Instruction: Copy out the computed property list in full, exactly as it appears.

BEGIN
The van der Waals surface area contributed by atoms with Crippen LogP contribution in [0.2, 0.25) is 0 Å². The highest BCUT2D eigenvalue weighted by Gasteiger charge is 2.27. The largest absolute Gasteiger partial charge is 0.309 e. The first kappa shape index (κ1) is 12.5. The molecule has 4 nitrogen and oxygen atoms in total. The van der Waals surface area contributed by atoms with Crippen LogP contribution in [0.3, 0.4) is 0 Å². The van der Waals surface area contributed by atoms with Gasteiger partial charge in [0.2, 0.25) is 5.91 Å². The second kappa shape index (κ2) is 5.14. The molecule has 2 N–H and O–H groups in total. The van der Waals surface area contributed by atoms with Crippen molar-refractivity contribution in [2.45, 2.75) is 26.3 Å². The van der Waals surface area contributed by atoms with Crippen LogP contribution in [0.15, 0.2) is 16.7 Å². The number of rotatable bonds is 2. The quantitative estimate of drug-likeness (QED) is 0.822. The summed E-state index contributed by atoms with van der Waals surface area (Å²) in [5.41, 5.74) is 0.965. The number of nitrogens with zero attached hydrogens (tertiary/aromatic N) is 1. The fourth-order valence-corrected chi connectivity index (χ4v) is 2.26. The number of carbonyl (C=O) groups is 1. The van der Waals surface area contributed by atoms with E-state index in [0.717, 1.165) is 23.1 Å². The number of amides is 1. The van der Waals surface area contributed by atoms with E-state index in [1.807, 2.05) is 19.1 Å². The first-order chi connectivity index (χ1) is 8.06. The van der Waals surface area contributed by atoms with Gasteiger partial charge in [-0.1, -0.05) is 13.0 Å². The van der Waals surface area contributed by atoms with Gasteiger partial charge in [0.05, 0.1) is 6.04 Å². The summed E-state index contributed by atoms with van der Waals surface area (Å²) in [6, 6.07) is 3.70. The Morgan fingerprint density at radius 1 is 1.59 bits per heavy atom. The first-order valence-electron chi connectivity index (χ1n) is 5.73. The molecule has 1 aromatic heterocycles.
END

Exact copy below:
The van der Waals surface area contributed by atoms with Crippen LogP contribution in [0.2, 0.25) is 0 Å². The highest BCUT2D eigenvalue weighted by Gasteiger charge is 2.27. The largest absolute Gasteiger partial charge is 0.309 e. The first kappa shape index (κ1) is 12.5. The molecule has 4 nitrogen and oxygen atoms in total. The van der Waals surface area contributed by atoms with Crippen LogP contribution in [0.3, 0.4) is 0 Å². The van der Waals surface area contributed by atoms with Gasteiger partial charge in [0.2, 0.25) is 5.91 Å². The second kappa shape index (κ2) is 5.14. The molecule has 2 N–H and O–H groups in total. The van der Waals surface area contributed by atoms with Crippen molar-refractivity contribution in [2.45, 2.75) is 26.3 Å². The van der Waals surface area contributed by atoms with Crippen LogP contribution in [0.15, 0.2) is 16.7 Å². The number of rotatable bonds is 2. The quantitative estimate of drug-likeness (QED) is 0.822. The summed E-state index contributed by atoms with van der Waals surface area (Å²) in [5.41, 5.74) is 0.965. The number of nitrogens with zero attached hydrogens (tertiary/aromatic N) is 1. The fourth-order valence-corrected chi connectivity index (χ4v) is 2.26. The number of carbonyl (C=O) groups is 1. The van der Waals surface area contributed by atoms with E-state index in [0.717, 1.165) is 23.1 Å². The number of amides is 1. The van der Waals surface area contributed by atoms with E-state index in [1.807, 2.05) is 19.1 Å². The first-order chi connectivity index (χ1) is 8.06. The van der Waals surface area contributed by atoms with Gasteiger partial charge in [-0.1, -0.05) is 13.0 Å². The van der Waals surface area contributed by atoms with Gasteiger partial charge in [0.05, 0.1) is 6.04 Å². The summed E-state index contributed by atoms with van der Waals surface area (Å²) in [6, 6.07) is 3.70. The Morgan fingerprint density at radius 1 is 1.59 bits per heavy atom. The first-order valence-electron chi connectivity index (χ1n) is 5.73. The molecule has 1 aromatic heterocycles.